subje_ct is denied the ontological status that is readily assigned to the object. Virtually the whole of
modern philosophy can be seen as an attempt to
explain this paradox: Descartes, Locke, Berkeley,
Hume and Kant, 71 were all of course aware of
what it meant to be human, and were therefore
driven to try and bridge the gap Qetween their lived
experience (in the Lebenswelt) and their theoretical
bMiefs (the .Naturalistic Attitude). But none of
them were radical enough in suspending their preconceptions: their insights and successes were
therefore only partial, locked within the Naturalistic Attitude and failing to comprehend the true
nature of subjectivity.

The fundamental contradiction of positivist
But the crisis of understanding reached its peak in
the ‘science’, of psychology: it was no accident that
psychology was both the last and the least successful of the sciences, for the very conception of positivist psychology was founded upon a contradiction.

The attempt to turn back the methods and the beliefs of the natural sciences upon the human psyche
was tne ultimate paradox, for it was an attempt to
objectify the subject. But the subject is. precisely
that which stands over against and in opposition to
the object; and the only meaning which object can
have is that which derives from the subject.

The end result of these failures – the failure to
comprehend the meaning of man as subjectivity,
the failure to understand science as a human project with a human meaning, the failure to reconcile
theoretical abstraction with practical experience,
and above all the failure of philosophy to fulfil its
task of upholding the ideal of truth by the application of human rationality to the lived world of
human experience – the result is Crisis. A crisis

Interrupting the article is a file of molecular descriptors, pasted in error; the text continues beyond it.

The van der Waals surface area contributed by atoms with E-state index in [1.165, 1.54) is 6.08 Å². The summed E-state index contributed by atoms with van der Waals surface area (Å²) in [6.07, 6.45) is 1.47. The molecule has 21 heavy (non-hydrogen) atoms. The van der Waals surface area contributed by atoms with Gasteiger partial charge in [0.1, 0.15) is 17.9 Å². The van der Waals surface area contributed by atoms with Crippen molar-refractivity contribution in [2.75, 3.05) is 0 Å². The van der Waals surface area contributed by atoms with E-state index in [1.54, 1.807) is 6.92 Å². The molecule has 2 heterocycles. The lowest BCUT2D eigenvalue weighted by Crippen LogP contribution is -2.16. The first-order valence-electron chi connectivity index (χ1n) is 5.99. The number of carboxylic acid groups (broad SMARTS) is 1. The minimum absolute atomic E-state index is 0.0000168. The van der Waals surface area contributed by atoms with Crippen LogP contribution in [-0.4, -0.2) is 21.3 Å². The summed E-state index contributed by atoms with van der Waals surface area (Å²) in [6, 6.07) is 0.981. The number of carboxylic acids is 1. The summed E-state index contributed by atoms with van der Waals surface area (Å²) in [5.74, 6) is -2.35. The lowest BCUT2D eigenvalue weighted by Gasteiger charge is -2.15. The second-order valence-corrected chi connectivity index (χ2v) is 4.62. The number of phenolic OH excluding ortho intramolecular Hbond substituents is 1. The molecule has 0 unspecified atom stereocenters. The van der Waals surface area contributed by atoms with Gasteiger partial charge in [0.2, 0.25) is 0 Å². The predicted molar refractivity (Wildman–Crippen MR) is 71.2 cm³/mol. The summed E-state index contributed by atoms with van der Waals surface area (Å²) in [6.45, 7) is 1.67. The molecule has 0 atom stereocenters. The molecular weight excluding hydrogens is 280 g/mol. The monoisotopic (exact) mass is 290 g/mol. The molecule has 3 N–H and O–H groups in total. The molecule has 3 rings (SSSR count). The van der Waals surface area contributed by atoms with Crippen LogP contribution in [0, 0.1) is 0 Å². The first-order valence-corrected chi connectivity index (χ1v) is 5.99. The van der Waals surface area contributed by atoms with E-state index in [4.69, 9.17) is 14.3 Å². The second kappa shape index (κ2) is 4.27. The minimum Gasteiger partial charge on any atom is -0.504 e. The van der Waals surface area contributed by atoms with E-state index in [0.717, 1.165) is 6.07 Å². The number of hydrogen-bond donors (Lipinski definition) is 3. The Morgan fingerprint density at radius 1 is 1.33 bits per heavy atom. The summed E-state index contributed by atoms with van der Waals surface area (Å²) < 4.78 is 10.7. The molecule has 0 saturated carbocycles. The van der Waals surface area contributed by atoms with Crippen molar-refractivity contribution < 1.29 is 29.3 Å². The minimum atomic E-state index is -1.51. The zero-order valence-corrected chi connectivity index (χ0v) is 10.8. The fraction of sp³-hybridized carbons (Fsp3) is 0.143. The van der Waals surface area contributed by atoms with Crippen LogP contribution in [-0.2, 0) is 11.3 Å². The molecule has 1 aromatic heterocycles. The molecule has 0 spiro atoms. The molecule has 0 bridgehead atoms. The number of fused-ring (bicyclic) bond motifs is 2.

in science, which has lost all foundation; a crisis
in our culture and therefore our societri which has
lost all standards of truth and reason; and a
crisis in the individual, whose system of beliefs
has collapsed because they are totally at odds with
his experience.

The answer for Husserl, of course,.lies in transcendental phenomenology. We must return to the
world of naive experience (the Lebenswelt), the
world of praxis, of (universal) pre-predicative
experience. We must, in the spirit of truth and
rationality, rigorously investigate the sources of
trad’ition and the idea of history. We must perform
the transcendental reduction, suspend the false
abstractions which the tradition has passed down
to us, and lay bare the foundations of the objective
in’ subjectivity. We must recognise the intersubjective constitution of reality by the community
of consciousnesses. And if we do all these things
we will transform consciousness and rediscover
the meaning of man.

Perhaps I can now assess the sense of Husserl’ s
idealism. His last work had virtually broken his
dearly held theory of ideas, pushed to infinity (as a

65 Attempted summaries include Gurmitsch (3) and Landgrebe (1).

‘existentialism’ since Sartre appropriated tile term) of Jaspers and
66 And when Northwestern University Press (or perhaps Beinemann) put it
Heidegger was enjoying a tremendous vOb’u<' in Germany, both in academic
between paper covers students might be able to afford it.

circles and beyond. Busserl, who regarded it (with some bitterness) as
67 The book is a major influence on the phenomenologicaI Marxists of Milan,
totally wrong-headed irratiollc’llism, nevertheless recognized that it spoke
directly to the individual about his situati’.ln in a world that was becoming
and the Telos group in the States. It probably influenced Merleau-Ponty
more than other philosophical work: in April 1939 he went to the newlyincreasi:tgly difficult to cope with. Amongst othertllings, the ‘Crisis’ is
found~ Husserl Archives at Louvain especially to read the unpublished
Husserl’s counterblast: att.ackingboth Existenzphiiosophie and most other
sections on psychology and the lif<'-world. Its impact extends from his
currently held 'philosophies' (Marxism not inClud<'d)hand presenting h1l
earliest works (1) and (2) to his last – see Working Notes in Merleau. phenomenology as not only the true, but also the rea y relevant one.

Ponty (5).

70Wbich is a central thesis of Heid~gger’s ‘Being and Time’ (see Heidegger
68 ‘1. e. systematic knowledge. Husserl uses the term ‘Wissenschalt’ ~ch
~ (1) Intro 2). – though he dated tha mistake much earlier – with Plato!

includes the ‘Geisteswissenschalten’ or human sciences.

71These are the philosophers who are given serious mention in the Crisis.